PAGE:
CONCLUSIONS: Nonadherence is a significant mediator of poor outcome. It is important to evaluate whether or not patients are taking their medications in clinical settings and in studies that evaluate the effect of prescribed medications.
FACTOR VIII Comparison of Three Methods for Measuring Factor VIII Levels in Plasma
Wayne L. Chandler, MD, Chris Ferrell, MT(ASCP), Joo Lee, MT(ASCP), Theingi Tun, MT(ASCP), and Hien Kha, MT(ASCP)
Am J Clin Pathol 2003;120:34-39 Abstract quote
We compared 1-stage clot-based, chromogenic, and immunoassay methods for measuring factor VIII in plasma with a focus on the measurement of elevated levels of factor VIII. The chromogenic assay showed the best interassay imprecision for factor VIII levels near 150 IU/dL.
The best correlation was between the 1-stage clot-based and chromogenic factor VIII assays (r2 = 0.934), and the lowest correlation was between the 1-stage clot-based and antigenic factor VIII assays (r2 = 0.821). The presence of heparin, low-molecular-weight heparin, lepirudin, or lupus inhibitors in the sample resulted in major interference in the 1-stage clot-based assay but not the chromogenic or antigenic factor VIII assays.
Overall, the chromogenic factor VIII activity assay was the optimal method, showing good precision, the best overall correlation with other assays, and no interference from heparin, low-molecular-weight heparin, lepirudin, or lupus inhibitors.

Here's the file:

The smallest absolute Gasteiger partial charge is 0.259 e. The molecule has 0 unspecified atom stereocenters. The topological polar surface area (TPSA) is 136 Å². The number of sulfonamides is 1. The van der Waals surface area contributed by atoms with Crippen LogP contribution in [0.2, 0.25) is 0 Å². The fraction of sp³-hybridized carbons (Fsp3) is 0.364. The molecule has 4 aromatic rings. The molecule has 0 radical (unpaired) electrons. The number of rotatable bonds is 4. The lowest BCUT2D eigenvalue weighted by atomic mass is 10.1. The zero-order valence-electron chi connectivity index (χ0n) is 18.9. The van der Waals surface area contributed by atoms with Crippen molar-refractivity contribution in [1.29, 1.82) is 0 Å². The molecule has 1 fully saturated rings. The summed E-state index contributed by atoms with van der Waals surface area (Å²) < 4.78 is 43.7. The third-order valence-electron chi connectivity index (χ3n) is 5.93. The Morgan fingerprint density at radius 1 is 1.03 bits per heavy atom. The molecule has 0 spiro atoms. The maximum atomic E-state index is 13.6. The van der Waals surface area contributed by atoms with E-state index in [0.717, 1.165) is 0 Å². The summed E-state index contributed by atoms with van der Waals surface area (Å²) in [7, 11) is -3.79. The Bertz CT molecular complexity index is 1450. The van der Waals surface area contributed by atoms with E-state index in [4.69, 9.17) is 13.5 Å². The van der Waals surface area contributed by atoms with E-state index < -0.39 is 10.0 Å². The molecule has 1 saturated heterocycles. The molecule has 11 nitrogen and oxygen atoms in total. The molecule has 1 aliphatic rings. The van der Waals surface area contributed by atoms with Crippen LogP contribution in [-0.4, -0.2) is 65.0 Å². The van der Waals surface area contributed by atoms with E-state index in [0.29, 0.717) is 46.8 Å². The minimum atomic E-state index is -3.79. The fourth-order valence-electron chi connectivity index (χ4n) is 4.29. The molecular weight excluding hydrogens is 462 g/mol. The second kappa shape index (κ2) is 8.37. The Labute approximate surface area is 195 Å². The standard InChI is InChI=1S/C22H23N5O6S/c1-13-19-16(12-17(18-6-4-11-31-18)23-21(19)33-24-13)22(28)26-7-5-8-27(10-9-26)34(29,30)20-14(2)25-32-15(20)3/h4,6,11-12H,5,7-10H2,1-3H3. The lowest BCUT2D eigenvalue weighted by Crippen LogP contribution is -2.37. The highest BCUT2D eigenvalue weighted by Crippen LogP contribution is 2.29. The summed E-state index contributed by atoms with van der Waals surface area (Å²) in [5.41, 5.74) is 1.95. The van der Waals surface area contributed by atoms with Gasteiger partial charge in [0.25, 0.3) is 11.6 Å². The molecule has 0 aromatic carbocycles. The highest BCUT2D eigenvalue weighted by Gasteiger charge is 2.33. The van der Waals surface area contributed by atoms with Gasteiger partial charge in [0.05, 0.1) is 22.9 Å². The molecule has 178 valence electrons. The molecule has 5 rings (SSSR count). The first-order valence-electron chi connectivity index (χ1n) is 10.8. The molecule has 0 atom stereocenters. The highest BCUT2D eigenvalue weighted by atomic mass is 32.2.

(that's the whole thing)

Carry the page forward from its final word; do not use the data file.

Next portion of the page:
In-house calibration of the international sensitivity index or calibration curve for determination of the international normalized ratio.
Brien WF, Crawford L, Raby A, Richardson H.
University Health Network, Department of Laboratory Hematology, Toronto, Ontario.
Arch Pathol Lab Med. 2004 Mar;128(3):308-12. Abstract quote
CONTEXT: The international normalized ratio (INR) has been used since 1983 to standardize prothrombin time results for patients on oral anticoagulants. However, significant interlaboratory variations have been noted. Attempts have been made to address these differences with the use of instrument-specific International Sensitivity Index (ISI) values and in-house calibration of ISI values.
OBJECTIVE: To assess the performance of laboratories using a calibration curve for INR testing.